The spread of the coronavirus (COVID-19) has caused severe problems for small businesses—as well as an explosion of efforts to help them out.
As retailers and small wholesalers navigate the current crisis, here are three things experts recommend they keep in mind.
– If you feel you need a loan, check in with your accountant and banker first, recommends Elizabeth Milito, senior executive counsel with the National Federation of Independent Business.
“Take stock of where your business is financially,” she says. “Try to determine if a loan is needed. Your banker may be offering some kind of flexibility.”
As with landlords, companies should check in with their bankers if they feel they can’t meet their obligations, she advises.
“It is so important to be proactive in this. It’s better to start the process now, if you haven’t already.”
Joseph Vann, an attorney with New York City law firm Cohen Tauber Spievack & Wagner who represents a lot of jewelry companies, says his clients have found lenders receptive to outreach.
“Every bank relationship is different,” says Vann. “However, as a general matter, our clients who have already reached out to their lenders have found that they’re willing to have flexibility until this thing has passed.”
He notes that following the 2008 financial crisis, bankers waited to take action until they understood the new landscape.
“The lenders would like to avoid massive defaults,” he says.
Y. Jerry Cohen, a founding partner with the same firm, says the key is being prepared. Businesses that come to bankers with solid financial information and future modeling may find willing partners, he says. But they will be less likely to lend a hand to businesses that were already having issues before all this started.
“The bankers will be asking for a lot of financials,” says Cohen. “Unfortunately, a lot of businesses in this industry have been through this before. They know the drill.”
– If you do need a loan, look to the government—both federal and local.
As we wrote Thursday, the Small Business Administration is offering $50 billion in loans to small businesses in states where the governors have submitted relief requests—which is, at this point, just about every state.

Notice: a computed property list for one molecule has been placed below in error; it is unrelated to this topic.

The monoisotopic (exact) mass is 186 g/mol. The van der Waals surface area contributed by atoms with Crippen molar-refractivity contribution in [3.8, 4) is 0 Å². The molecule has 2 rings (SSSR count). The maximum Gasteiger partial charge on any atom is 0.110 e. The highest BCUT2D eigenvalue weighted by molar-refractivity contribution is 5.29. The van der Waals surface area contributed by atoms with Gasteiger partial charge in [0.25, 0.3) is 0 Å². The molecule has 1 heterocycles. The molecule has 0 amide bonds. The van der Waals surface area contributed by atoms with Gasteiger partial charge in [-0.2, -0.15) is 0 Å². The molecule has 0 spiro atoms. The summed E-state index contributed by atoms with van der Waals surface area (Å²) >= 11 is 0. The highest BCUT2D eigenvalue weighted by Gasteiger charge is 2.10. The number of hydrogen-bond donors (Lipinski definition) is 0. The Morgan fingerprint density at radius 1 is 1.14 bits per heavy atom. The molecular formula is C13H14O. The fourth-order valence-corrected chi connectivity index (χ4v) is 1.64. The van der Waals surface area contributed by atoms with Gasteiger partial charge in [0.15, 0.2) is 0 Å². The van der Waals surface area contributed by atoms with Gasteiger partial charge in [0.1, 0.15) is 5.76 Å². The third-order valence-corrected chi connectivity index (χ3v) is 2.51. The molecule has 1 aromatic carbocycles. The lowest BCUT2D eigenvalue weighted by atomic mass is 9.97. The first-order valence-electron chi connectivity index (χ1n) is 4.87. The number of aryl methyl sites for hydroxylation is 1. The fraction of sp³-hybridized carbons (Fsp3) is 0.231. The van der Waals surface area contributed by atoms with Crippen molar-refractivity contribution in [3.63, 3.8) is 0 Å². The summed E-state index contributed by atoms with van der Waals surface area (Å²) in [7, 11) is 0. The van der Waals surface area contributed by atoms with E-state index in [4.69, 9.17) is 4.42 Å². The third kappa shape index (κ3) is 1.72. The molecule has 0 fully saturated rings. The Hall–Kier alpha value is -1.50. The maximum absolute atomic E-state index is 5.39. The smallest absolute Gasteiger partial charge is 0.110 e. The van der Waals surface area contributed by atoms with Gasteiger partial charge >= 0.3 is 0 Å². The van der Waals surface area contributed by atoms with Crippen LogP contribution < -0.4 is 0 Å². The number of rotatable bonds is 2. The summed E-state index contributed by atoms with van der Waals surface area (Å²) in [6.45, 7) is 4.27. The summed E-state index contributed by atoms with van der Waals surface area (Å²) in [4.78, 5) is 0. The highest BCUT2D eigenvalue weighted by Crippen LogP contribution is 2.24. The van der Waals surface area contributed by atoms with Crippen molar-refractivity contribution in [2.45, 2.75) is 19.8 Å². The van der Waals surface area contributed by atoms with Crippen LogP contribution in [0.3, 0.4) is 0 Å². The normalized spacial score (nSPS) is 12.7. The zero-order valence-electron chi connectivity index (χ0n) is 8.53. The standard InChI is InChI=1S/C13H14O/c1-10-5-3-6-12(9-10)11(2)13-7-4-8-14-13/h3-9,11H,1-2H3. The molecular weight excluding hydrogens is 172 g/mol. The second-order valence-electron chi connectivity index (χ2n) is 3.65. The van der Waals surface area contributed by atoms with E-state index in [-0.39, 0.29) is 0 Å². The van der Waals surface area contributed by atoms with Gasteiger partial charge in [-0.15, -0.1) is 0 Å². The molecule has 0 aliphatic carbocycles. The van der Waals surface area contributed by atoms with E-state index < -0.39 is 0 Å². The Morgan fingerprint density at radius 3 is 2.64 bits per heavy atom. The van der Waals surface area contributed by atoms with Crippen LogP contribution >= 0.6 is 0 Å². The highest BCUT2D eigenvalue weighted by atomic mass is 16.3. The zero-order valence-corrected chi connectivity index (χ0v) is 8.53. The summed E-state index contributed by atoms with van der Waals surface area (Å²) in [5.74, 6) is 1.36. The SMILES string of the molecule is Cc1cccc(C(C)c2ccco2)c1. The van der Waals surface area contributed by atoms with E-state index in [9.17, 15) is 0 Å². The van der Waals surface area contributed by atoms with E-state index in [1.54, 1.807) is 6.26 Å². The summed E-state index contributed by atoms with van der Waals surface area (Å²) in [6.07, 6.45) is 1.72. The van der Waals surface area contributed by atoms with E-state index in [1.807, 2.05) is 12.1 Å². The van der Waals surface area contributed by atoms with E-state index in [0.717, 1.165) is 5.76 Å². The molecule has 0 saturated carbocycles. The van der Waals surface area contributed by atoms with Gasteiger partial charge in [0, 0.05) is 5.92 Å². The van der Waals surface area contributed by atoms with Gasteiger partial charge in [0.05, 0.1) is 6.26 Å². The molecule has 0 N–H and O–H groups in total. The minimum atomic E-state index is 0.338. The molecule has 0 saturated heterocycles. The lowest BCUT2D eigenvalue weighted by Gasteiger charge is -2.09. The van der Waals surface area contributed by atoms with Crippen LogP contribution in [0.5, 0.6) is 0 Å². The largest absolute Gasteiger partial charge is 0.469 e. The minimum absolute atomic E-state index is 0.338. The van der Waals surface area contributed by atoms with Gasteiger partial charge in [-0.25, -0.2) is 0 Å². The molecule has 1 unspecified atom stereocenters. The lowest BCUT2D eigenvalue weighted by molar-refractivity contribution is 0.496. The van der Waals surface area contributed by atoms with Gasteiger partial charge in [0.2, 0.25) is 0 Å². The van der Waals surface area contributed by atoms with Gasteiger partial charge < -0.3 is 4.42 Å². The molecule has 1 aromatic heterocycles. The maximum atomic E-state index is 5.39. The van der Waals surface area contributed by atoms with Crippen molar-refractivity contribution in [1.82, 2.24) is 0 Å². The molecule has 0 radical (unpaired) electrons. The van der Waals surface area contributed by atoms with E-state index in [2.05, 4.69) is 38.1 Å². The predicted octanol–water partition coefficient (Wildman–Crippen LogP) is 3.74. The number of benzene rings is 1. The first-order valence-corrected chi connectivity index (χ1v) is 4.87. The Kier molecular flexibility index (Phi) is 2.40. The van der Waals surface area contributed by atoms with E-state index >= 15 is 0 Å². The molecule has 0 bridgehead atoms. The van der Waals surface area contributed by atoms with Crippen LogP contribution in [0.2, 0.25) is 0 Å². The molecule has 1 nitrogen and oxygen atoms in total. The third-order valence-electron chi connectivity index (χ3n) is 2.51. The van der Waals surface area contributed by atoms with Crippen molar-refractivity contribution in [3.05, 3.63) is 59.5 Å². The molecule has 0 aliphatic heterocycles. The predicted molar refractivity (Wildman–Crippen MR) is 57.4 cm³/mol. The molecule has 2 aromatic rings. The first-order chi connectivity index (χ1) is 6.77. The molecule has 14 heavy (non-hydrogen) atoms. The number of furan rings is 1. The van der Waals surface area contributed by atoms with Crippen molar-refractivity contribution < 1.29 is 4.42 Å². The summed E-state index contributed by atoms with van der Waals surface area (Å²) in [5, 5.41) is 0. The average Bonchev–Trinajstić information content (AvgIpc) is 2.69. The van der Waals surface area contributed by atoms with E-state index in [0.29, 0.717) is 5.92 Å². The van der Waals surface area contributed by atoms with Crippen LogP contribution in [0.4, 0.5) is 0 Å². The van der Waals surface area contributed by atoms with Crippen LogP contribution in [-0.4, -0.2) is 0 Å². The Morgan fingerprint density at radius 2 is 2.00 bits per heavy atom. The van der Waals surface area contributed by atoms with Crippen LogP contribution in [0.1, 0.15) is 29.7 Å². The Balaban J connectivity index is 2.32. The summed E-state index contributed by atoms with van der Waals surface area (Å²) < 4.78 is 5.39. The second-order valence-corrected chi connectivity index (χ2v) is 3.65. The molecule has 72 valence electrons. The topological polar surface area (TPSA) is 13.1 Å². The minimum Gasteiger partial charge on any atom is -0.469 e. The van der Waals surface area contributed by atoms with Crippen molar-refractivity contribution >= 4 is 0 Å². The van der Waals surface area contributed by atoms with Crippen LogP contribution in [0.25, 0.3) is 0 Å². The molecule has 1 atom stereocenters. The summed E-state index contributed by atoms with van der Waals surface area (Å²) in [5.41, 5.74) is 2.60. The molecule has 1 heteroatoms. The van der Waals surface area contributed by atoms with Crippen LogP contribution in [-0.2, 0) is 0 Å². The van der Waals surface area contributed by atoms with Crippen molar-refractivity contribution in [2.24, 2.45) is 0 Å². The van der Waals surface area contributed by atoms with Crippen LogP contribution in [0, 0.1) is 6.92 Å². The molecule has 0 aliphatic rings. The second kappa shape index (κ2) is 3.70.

The loans can be for as much as $2 million and carry a 3.75% interest rate for small businesses. They can be repaid over a term of up to 30 years.
While SBA loans have a reputation for being slow-moving, Milito says that, given the current crisis, local offices are trying to speed the process up—though they are also being deluged with requests. Businesses can apply for SBA loans here. More information is available by calling 800-659-2955 or emailing firstname.lastname@example.org.
But she notes that those SBA loans may not be the best options out there.
Cities like New York, Syracuse, N.Y., and Sacramento, Calif., are offering zero-interest loans to small businesses. There are also measures in states such as Connecticut and Pennsylvania to offer zero-interest loans on a state level.
A list of small business relief programs can be seen here.
There will also likely be small business loans included in the new federal stimulus package, which could contain some form of loan forgiveness if the money is used to retain employees.
“If your business can afford to wait, see what Congress comes to,” Milito says. “That may be a better option for your business.”
– Wholesalers should make sure they have the proper consignment protections in place.
Vann says the coronavirus crisis is a “healthy reminder” of the importance of “perfected” Uniform Commercial Code (UCC) filings.
“We are finding that jewelry clients that sell to retailers are taking the steps necessary to ensure that any consignment agreements that are in place are properly perfected,” he says. “This is a real wake-up call. Because you never knows when something like this may occur.”
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